After months of secret negotiations, a surprise joint announcement by U.S. President Barack Obama and Chinese President Xi Jingping revealed the world’s two largest contributors to global warming have made a non-binding agreement to reduce their greenhouse gas emissions over the next fifteen years and stated their hope that such pledges will spur other nations to follow suit ahead of next year’s international climate talks in Paris.
Though termed a “historic agreement” by President Obama and a “game changer” by others who noted the importance of the two economic giants putting forward these commitments, other green campaigners warned against giving the non-binding and amorphous agreement more credit than it deserves.
According to a statement on the deal from the White House, the U.S. “intends” to reduce its emissions by 26 to 28 percent “below its 2005 level in 2025” and “to make best efforts” to meet the higher target. Meanwhile, “China intends to achieve the peaking of CO2 emissions around 2030 and to make best efforts to peak early and intends to increase the share of non-fossil fuels in primary energy consumption to around 20 percent by 2030.”
As Ben Adler points out at Grist:
You might notice a lot of wiggle room in that language. There’s more. The White House release refers to these goals as statements of “intent.” They don’t promise or even “agree” to hit these targets, they merely “intend” to.
That may sound a little weak, but it’s necessary. Remember, foreign treaties require approval from a two-thirds supermajority of the U.S. Senate before they can be ratified. There’s no way Senate Republicans would vote for an emission-reduction treaty. But by merely jointly announcing with China their intentions, the Obama administration avoids signing an actual treaty. So the Senate can’t formally stop this agreement.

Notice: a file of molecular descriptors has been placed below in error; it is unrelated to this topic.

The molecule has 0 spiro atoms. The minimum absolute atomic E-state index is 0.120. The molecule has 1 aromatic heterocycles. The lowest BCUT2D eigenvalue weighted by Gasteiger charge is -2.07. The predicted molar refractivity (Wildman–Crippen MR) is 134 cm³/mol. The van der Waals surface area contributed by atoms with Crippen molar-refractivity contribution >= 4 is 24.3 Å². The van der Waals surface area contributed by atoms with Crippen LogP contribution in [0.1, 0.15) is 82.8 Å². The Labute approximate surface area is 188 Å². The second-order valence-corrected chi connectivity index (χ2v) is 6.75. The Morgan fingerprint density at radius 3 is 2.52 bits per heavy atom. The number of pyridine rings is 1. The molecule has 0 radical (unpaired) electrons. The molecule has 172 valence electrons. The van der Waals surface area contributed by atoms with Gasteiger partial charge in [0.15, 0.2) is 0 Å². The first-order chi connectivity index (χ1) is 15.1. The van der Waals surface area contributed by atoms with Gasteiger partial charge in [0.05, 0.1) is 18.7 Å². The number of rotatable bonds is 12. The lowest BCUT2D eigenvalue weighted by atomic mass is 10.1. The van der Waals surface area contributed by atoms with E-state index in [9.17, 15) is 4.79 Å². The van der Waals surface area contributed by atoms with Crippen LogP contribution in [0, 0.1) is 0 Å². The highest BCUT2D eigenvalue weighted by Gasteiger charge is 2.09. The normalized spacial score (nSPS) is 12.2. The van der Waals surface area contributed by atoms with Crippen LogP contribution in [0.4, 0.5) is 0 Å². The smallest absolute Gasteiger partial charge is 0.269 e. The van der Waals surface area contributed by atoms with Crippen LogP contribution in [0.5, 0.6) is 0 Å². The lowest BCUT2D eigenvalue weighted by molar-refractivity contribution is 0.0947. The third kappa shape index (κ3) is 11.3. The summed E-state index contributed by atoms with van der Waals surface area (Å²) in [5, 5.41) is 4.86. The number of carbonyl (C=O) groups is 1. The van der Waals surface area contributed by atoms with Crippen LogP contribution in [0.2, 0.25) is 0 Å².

At the press conference in Beijing where the agreement was announced, Obama said, “As the world’s largest economies and greatest emitters of greenhouse gases we have special responsibility to lead the global effort against climate change. I am proud we can announce a historic agreement. I commend President Xi, his team and the Chinese government for their making to slow, peak and then reverse China’s carbon emissions.”
For his part, Xi Jinping added that China and the U.S. want to “make sure international climate change negotiations will reach agreement as scheduled at the Paris conference in 2015 and agreed to deepen practical co-operation on clean energy, environmental protection and other areas.”
Despite the positive development of mutual cooperation between the two countries that have stubbornly refused to make such emission reduction pledges in the past, climate campaigners reminded the public that when it comes to the science of global warming and climate change the devil continues to be in the details.
“Both sides have yet to reach the goal of a truly game-changing climate relationship,” said Nic Clyde, the senior climate and energy campaigner for Greenpeace Australia-Pacific. “There is a clear expectation of more ambition from these two economies whose emissions trajectories define the global response to climate change. Today’s announcements should only be the floor and not the ceiling of enhanced actions.”
This article originally appeared on Common Dreams.